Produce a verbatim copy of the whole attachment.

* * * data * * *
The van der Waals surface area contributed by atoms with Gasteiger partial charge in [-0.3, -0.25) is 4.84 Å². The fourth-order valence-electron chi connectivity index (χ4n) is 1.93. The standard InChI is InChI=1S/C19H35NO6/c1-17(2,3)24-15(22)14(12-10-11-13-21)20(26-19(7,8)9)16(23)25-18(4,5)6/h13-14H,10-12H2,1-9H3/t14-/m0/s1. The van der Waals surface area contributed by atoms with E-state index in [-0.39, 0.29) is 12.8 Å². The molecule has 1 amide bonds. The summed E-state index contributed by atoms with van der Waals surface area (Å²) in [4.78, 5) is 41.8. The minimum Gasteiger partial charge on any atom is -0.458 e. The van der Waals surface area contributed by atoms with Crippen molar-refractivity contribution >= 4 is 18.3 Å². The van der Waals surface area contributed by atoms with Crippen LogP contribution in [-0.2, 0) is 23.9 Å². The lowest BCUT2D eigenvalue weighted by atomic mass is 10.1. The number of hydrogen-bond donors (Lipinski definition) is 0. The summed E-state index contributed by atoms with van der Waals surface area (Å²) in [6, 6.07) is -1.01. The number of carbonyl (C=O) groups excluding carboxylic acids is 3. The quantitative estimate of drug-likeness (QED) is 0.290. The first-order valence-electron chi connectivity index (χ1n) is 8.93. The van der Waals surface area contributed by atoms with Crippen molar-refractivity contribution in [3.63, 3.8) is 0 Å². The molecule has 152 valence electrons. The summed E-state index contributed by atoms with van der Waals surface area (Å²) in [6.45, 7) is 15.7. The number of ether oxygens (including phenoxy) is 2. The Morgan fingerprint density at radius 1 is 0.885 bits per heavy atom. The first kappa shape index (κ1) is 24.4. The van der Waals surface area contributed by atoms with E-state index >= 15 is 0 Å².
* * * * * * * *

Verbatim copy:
The van der Waals surface area contributed by atoms with Gasteiger partial charge in [-0.3, -0.25) is 4.84 Å². The fourth-order valence-electron chi connectivity index (χ4n) is 1.93. The standard InChI is InChI=1S/C19H35NO6/c1-17(2,3)24-15(22)14(12-10-11-13-21)20(26-19(7,8)9)16(23)25-18(4,5)6/h13-14H,10-12H2,1-9H3/t14-/m0/s1. The van der Waals surface area contributed by atoms with E-state index in [-0.39, 0.29) is 12.8 Å². The molecule has 1 amide bonds. The summed E-state index contributed by atoms with van der Waals surface area (Å²) in [4.78, 5) is 41.8. The minimum Gasteiger partial charge on any atom is -0.458 e. The van der Waals surface area contributed by atoms with Crippen molar-refractivity contribution >= 4 is 18.3 Å². The van der Waals surface area contributed by atoms with Crippen LogP contribution in [-0.2, 0) is 23.9 Å². The lowest BCUT2D eigenvalue weighted by atomic mass is 10.1. The number of hydrogen-bond donors (Lipinski definition) is 0. The summed E-state index contributed by atoms with van der Waals surface area (Å²) in [6, 6.07) is -1.01. The number of carbonyl (C=O) groups excluding carboxylic acids is 3. The quantitative estimate of drug-likeness (QED) is 0.290. The first-order valence-electron chi connectivity index (χ1n) is 8.93. The van der Waals surface area contributed by atoms with Crippen molar-refractivity contribution in [3.63, 3.8) is 0 Å². The molecule has 152 valence electrons. The summed E-state index contributed by atoms with van der Waals surface area (Å²) in [6.45, 7) is 15.7. The number of ether oxygens (including phenoxy) is 2. The Morgan fingerprint density at radius 1 is 0.885 bits per heavy atom. The first kappa shape index (κ1) is 24.4. The van der Waals surface area contributed by atoms with E-state index >= 15 is 0 Å².